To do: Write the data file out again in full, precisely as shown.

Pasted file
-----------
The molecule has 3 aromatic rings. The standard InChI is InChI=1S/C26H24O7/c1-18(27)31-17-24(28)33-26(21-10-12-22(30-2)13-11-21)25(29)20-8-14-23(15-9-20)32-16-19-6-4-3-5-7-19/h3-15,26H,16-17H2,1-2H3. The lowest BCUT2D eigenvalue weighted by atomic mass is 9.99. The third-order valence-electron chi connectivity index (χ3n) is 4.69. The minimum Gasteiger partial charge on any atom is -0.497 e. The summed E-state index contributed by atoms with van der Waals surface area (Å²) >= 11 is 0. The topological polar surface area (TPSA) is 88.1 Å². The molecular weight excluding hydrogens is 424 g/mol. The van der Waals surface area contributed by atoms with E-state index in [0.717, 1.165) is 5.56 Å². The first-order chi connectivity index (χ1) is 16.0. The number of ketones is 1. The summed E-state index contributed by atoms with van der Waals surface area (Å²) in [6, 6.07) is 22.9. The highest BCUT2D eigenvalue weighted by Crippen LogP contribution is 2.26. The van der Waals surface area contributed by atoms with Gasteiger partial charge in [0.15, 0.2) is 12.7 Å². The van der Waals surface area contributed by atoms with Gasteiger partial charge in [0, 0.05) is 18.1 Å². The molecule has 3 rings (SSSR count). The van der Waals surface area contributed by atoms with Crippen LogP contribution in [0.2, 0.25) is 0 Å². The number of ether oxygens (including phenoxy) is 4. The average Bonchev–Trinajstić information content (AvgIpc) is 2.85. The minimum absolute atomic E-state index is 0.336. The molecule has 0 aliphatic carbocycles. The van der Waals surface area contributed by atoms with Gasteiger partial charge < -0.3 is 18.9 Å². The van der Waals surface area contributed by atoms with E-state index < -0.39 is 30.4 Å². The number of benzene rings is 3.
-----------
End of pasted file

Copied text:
The molecule has 3 aromatic rings. The standard InChI is InChI=1S/C26H24O7/c1-18(27)31-17-24(28)33-26(21-10-12-22(30-2)13-11-21)25(29)20-8-14-23(15-9-20)32-16-19-6-4-3-5-7-19/h3-15,26H,16-17H2,1-2H3. The lowest BCUT2D eigenvalue weighted by atomic mass is 9.99. The third-order valence-electron chi connectivity index (χ3n) is 4.69. The minimum Gasteiger partial charge on any atom is -0.497 e. The summed E-state index contributed by atoms with van der Waals surface area (Å²) >= 11 is 0. The topological polar surface area (TPSA) is 88.1 Å². The molecular weight excluding hydrogens is 424 g/mol. The van der Waals surface area contributed by atoms with E-state index in [0.717, 1.165) is 5.56 Å². The first-order chi connectivity index (χ1) is 16.0. The number of ketones is 1. The summed E-state index contributed by atoms with van der Waals surface area (Å²) in [6, 6.07) is 22.9. The highest BCUT2D eigenvalue weighted by Crippen LogP contribution is 2.26. The van der Waals surface area contributed by atoms with Gasteiger partial charge in [0.15, 0.2) is 12.7 Å². The van der Waals surface area contributed by atoms with Gasteiger partial charge in [0, 0.05) is 18.1 Å². The molecule has 3 rings (SSSR count). The van der Waals surface area contributed by atoms with Crippen LogP contribution in [0.2, 0.25) is 0 Å². The number of ether oxygens (including phenoxy) is 4. The average Bonchev–Trinajstić information content (AvgIpc) is 2.85. The minimum absolute atomic E-state index is 0.336. The molecule has 0 aliphatic carbocycles. The van der Waals surface area contributed by atoms with Gasteiger partial charge < -0.3 is 18.9 Å². The van der Waals surface area contributed by atoms with E-state index < -0.39 is 30.4 Å². The number of benzene rings is 3.